Iâ€™m embarrassed to try. Consider the many domestic arts, like knitting, sewing, gardening, cooking, flower arranging, or collecting something or other. Many of these things are not a heavy financial investment, but they are a commitment. Ask a friend to teach you.
Does your grandma have some lovely china, linens, or furniture she would love to give you? Take it! As we recover and repair the ruins of our Christian heritage, weâ€™ve had to start at the beginning, establishing right worship, figuring out how to educate our kids, taking them out of the state schools, pretty much starting at square one. But now our children can build on that foundation, and much still needs to be done. They can excel in music, painting, writing, composing, building, decorating, designing, and all the domestic arts. God has adorned us with the gospel. Now we, by faith, can adorn our homes as an outworking of the glorious gospel. When Christian women approach their homes this way, it is not imitating the mindset you see in a decorating magazine. We are not competing with them or anyone else. Though we can learn much from the world in certain quarters, we don’t model their motives. It may be lovely, but for the unbelievers, this is all they have and all their decorating isÂ an end in itself: “Ta Da! Here is the ultimate home!” The homeÂ becomes a source of ungodly pride rather than a refuge and haven for the family. The Christian woman has a tremendous advantage because we can decorate as a means of glorifying God. And when we undertake to do this well, He blesses us in it, and He is glorified.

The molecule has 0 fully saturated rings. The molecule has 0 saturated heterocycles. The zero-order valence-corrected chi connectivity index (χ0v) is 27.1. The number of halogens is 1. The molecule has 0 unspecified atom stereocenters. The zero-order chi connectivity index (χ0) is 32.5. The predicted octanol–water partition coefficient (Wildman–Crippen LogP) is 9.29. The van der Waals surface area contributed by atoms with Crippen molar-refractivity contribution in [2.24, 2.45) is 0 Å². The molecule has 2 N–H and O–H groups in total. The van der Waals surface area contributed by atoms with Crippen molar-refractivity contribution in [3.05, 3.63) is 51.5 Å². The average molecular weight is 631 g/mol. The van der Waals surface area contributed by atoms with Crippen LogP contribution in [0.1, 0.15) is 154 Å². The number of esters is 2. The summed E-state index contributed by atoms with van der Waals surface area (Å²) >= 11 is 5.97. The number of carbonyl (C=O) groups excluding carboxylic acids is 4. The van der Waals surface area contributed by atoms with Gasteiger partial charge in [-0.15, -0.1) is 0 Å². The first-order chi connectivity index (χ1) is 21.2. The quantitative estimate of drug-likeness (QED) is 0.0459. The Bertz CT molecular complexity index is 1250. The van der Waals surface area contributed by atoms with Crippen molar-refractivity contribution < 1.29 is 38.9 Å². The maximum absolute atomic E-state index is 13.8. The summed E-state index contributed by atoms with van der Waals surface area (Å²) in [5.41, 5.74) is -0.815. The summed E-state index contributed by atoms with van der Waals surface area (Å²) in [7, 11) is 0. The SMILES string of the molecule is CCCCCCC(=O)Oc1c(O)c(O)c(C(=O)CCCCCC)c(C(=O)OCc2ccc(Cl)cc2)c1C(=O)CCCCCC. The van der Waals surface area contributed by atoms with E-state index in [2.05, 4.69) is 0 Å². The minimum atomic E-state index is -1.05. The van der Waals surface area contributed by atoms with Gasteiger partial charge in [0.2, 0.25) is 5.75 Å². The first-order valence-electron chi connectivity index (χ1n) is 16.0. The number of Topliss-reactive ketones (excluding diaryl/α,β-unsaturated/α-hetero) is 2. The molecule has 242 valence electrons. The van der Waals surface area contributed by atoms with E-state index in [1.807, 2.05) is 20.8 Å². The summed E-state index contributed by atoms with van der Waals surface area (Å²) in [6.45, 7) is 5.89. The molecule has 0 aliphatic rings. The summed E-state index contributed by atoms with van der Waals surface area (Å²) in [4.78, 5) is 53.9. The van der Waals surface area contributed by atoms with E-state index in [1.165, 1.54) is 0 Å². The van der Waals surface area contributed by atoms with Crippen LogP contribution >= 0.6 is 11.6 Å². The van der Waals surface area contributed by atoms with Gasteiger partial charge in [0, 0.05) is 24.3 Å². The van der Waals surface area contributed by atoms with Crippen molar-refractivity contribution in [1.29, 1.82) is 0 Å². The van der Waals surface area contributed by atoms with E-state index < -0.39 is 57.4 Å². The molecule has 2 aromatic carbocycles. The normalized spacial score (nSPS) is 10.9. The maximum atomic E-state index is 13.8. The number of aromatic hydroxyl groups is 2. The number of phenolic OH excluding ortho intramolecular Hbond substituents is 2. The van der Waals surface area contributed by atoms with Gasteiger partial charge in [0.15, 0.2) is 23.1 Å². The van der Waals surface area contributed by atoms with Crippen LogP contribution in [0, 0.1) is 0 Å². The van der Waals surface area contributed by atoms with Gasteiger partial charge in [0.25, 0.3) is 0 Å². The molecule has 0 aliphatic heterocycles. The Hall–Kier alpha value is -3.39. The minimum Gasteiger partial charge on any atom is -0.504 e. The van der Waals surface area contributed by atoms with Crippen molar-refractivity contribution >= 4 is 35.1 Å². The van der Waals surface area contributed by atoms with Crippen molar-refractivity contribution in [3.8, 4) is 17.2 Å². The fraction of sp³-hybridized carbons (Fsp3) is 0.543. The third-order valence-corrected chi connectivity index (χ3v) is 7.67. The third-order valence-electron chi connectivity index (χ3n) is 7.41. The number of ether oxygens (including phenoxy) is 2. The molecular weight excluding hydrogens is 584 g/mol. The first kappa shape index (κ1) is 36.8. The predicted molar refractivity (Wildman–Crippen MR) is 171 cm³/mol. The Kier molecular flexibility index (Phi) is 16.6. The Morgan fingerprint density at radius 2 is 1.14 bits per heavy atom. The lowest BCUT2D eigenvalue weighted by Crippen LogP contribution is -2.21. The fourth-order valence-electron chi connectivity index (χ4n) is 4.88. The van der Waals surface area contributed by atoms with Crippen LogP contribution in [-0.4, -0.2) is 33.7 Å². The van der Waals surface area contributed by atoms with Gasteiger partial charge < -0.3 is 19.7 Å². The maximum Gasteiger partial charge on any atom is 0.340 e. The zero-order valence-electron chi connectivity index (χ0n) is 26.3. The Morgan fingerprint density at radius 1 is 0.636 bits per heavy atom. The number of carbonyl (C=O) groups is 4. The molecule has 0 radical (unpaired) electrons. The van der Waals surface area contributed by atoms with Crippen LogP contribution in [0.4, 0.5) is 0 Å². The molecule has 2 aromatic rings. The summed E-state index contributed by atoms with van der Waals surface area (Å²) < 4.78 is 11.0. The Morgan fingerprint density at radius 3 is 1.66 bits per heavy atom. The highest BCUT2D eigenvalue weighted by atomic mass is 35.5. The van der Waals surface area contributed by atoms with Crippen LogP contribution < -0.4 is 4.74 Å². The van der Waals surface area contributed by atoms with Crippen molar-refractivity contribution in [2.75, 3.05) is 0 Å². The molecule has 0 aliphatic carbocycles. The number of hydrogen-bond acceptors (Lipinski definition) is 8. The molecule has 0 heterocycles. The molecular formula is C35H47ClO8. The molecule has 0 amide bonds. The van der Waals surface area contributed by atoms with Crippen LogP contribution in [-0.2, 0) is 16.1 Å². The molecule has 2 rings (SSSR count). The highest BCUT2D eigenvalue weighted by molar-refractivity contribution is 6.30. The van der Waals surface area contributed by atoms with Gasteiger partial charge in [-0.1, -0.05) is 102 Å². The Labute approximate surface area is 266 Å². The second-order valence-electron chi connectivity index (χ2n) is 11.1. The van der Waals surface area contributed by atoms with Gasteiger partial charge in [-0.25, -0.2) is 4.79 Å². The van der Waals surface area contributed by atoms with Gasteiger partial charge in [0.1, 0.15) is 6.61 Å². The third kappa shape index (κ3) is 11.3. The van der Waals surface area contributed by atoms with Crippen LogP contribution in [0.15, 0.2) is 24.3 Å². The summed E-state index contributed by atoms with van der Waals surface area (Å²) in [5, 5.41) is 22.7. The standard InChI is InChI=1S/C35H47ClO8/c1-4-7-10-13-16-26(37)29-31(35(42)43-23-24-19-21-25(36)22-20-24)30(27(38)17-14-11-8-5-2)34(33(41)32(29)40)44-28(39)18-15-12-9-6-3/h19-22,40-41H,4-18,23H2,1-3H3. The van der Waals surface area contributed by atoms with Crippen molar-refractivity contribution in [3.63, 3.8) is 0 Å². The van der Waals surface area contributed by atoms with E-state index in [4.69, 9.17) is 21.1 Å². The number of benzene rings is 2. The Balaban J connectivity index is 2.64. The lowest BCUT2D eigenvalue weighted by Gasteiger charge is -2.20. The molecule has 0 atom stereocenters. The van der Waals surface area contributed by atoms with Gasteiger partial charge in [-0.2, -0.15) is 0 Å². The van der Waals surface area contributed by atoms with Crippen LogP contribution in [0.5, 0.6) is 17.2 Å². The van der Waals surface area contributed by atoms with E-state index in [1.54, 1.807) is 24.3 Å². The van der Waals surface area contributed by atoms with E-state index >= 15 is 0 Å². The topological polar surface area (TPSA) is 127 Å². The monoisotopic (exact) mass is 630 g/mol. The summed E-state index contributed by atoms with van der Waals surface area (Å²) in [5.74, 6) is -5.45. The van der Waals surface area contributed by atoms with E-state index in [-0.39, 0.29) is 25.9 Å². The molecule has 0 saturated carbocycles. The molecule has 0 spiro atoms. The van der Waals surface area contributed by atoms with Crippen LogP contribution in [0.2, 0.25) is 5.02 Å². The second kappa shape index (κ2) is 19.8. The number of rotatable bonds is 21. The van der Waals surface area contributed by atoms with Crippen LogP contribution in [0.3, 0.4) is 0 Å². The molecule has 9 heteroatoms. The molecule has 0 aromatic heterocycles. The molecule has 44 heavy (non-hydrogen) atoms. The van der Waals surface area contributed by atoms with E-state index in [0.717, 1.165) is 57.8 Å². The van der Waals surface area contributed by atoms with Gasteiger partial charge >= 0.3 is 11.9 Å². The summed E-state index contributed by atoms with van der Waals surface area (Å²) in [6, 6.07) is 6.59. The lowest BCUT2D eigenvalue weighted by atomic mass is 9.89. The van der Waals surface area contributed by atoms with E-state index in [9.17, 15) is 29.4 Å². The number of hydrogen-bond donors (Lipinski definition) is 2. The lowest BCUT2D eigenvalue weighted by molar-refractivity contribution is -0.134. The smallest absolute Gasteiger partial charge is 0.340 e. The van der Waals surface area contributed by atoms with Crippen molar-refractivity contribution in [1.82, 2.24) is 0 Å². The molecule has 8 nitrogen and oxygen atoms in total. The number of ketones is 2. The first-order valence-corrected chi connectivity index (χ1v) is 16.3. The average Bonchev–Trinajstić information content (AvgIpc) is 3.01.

6 thoughts on “Beauty in the Home”
Thanks for this. I sometimes feel guilty spending money on the house. My husband decided a few months ago to put some money into beautifying the house. I have been amazed at my new desire to keep it clean since then.
Hi! This is my first visit and I just loved your style of writing. This is a helpful post and a good reminder that God does put a balanced emphasis on beauty! Thanks.